The cognitive and neural underpinnings of discourse coherence in post-stroke aphasia.

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Although impaired discourse production is one of the prominent features of aphasia, only a handful of investigations have addressed the cognitive, linguistic and neural processes that support the production of coherent discourse. In this study, we investigated the cognitive and neural correlates of discourse coherence in a large mixed cohort of patients with post-stroke aphasia, including the first voxel-based lesion-symptom mapping of coherence deficits. Discourse responses using different tasks were collected from 46 patients with post-stroke aphasia, including a wide range of classifications and severity levels, and 20 matched neuro-typical controls. Global coherence, defined as the degree to which utterances related to the expected topic of discourse, was estimated using a previously validated computational linguistic approach. Coherence was then related to fundamental language and cognitive components in aphasia identified using an extensive neuropsychological battery. Relative to neuro-typical controls, patients with aphasia exhibited impaired coherence, and their ability to maintain coherent discourse was related to their performance on other language components: phonological production, fluency and semantic processing, rather than executive functions or motor speech. These results suggest that impairments in core language components play a role in reducing discourse coherence in post-stroke aphasia. Whole-brain voxel-wise lesion-symptom mapping using univariate and multivariate approaches identified the contribution of the left prefrontal cortex, and particularly the inferior frontal gyrus (pars triangularis), to discourse coherence. These findings provide convergent evidence for the role of the inferior frontal gyrus in maintaining discourse coherence, which is consistent with the established role of this region in producing connected speech and semantic control (organizing and selecting appropriate context-relevant concepts). These results make an important contribution to understanding the root causes of disrupted discourse production in post-stroke aphasia.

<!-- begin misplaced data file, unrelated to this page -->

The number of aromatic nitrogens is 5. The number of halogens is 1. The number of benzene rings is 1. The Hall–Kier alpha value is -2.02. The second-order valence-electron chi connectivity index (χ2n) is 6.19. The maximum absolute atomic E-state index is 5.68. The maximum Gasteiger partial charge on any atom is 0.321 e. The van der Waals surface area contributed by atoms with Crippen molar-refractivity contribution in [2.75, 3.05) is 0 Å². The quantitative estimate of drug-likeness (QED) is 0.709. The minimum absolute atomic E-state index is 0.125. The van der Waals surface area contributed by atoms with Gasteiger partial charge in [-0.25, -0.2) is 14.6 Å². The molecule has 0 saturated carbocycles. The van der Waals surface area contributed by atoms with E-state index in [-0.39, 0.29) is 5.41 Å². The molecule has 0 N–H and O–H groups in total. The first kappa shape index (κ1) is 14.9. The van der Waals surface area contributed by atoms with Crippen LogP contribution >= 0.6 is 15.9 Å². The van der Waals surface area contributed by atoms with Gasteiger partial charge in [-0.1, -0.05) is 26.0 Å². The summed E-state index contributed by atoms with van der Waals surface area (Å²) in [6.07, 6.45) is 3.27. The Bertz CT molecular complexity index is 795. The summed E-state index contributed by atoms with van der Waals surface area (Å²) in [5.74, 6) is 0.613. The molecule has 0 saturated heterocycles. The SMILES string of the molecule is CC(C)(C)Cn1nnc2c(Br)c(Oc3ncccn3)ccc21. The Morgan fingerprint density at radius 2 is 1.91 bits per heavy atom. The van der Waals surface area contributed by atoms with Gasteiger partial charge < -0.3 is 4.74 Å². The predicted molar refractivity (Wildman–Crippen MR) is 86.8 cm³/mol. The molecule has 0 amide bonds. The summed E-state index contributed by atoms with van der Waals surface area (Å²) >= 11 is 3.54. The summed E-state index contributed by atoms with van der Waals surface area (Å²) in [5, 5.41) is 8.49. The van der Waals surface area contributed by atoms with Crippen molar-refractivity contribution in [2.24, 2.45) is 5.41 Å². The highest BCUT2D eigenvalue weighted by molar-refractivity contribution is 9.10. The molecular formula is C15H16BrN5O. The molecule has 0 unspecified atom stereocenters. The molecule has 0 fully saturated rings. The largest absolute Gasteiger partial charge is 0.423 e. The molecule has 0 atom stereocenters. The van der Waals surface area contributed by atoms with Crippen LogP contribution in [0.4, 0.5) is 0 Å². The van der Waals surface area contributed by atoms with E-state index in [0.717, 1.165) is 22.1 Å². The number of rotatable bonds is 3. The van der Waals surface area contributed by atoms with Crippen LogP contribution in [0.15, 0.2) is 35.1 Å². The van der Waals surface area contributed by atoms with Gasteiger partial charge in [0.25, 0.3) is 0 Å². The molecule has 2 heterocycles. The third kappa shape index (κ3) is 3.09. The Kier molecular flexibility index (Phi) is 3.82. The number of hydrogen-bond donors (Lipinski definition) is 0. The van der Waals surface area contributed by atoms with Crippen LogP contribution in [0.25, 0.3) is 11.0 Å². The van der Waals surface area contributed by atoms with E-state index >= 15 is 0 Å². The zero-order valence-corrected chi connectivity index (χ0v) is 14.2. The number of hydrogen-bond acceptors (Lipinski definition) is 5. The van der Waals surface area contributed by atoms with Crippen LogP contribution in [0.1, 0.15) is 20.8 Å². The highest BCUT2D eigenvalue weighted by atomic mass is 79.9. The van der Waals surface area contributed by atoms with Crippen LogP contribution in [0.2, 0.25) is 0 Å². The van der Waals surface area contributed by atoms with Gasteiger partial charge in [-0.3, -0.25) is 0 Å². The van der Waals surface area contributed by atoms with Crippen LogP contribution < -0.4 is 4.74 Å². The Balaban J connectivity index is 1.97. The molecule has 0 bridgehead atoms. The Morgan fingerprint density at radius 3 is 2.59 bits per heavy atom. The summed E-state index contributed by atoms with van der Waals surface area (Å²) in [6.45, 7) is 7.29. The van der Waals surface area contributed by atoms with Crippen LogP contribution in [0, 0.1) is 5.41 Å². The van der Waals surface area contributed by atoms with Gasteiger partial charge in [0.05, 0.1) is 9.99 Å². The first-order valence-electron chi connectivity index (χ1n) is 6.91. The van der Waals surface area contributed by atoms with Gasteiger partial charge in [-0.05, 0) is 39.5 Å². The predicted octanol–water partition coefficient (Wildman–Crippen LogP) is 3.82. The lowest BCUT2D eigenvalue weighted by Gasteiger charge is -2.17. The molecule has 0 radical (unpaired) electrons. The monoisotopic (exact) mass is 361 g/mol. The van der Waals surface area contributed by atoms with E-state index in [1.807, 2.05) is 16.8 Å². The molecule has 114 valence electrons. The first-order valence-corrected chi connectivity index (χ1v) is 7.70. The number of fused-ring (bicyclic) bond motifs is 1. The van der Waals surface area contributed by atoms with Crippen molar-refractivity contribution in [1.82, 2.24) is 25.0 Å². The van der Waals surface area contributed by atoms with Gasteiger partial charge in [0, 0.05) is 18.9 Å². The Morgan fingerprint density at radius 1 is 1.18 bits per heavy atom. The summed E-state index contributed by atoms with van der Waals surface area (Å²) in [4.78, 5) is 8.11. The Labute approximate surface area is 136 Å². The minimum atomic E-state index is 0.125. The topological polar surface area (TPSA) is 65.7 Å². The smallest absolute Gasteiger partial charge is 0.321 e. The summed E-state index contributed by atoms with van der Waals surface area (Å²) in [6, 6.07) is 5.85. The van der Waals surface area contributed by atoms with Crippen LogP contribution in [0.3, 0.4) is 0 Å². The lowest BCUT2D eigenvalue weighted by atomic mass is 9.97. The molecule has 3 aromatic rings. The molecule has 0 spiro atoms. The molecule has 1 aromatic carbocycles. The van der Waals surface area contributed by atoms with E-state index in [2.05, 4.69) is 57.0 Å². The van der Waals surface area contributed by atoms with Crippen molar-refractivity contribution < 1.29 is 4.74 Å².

aphasia, discourse coherence, executive functions, lesion-symptom mapping, prefrontal cortex
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Brain Commun
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Oxford University Press (OUP)
MRC (MR/V031481/1)